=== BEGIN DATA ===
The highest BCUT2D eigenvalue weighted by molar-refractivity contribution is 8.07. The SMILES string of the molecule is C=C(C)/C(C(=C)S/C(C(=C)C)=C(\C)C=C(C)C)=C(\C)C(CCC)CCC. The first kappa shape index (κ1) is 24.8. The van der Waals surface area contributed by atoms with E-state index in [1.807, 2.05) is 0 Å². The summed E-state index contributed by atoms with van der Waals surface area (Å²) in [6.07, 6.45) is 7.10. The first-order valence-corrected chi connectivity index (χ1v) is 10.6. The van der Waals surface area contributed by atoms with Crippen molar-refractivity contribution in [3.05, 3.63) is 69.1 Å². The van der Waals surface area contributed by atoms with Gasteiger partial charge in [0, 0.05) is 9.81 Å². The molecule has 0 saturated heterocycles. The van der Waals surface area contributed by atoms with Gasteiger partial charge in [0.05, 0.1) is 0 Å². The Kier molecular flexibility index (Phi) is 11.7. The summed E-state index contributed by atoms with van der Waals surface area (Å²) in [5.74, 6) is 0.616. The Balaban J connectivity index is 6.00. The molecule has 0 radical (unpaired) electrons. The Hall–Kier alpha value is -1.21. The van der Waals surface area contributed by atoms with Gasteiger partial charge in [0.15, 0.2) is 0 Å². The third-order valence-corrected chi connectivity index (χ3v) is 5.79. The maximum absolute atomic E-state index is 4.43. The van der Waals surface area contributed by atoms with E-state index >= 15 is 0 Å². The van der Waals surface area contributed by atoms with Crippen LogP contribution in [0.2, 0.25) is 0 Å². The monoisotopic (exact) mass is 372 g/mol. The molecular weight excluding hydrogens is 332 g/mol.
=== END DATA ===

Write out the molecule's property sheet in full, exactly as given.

The highest BCUT2D eigenvalue weighted by molar-refractivity contribution is 8.07. The SMILES string of the molecule is C=C(C)/C(C(=C)S/C(C(=C)C)=C(\C)C=C(C)C)=C(\C)C(CCC)CCC. The first kappa shape index (κ1) is 24.8. The van der Waals surface area contributed by atoms with E-state index in [1.807, 2.05) is 0 Å². The summed E-state index contributed by atoms with van der Waals surface area (Å²) in [6.07, 6.45) is 7.10. The first-order valence-corrected chi connectivity index (χ1v) is 10.6. The van der Waals surface area contributed by atoms with Crippen molar-refractivity contribution in [3.05, 3.63) is 69.1 Å². The van der Waals surface area contributed by atoms with Gasteiger partial charge in [0, 0.05) is 9.81 Å². The molecule has 0 saturated heterocycles. The van der Waals surface area contributed by atoms with Gasteiger partial charge in [0.05, 0.1) is 0 Å². The Kier molecular flexibility index (Phi) is 11.7. The summed E-state index contributed by atoms with van der Waals surface area (Å²) in [5.74, 6) is 0.616. The Balaban J connectivity index is 6.00. The molecule has 0 radical (unpaired) electrons. The Hall–Kier alpha value is -1.21. The van der Waals surface area contributed by atoms with Gasteiger partial charge in [0.15, 0.2) is 0 Å². The third-order valence-corrected chi connectivity index (χ3v) is 5.79. The maximum absolute atomic E-state index is 4.43. The van der Waals surface area contributed by atoms with E-state index >= 15 is 0 Å². The van der Waals surface area contributed by atoms with Crippen LogP contribution in [0.2, 0.25) is 0 Å². The monoisotopic (exact) mass is 372 g/mol. The molecular weight excluding hydrogens is 332 g/mol.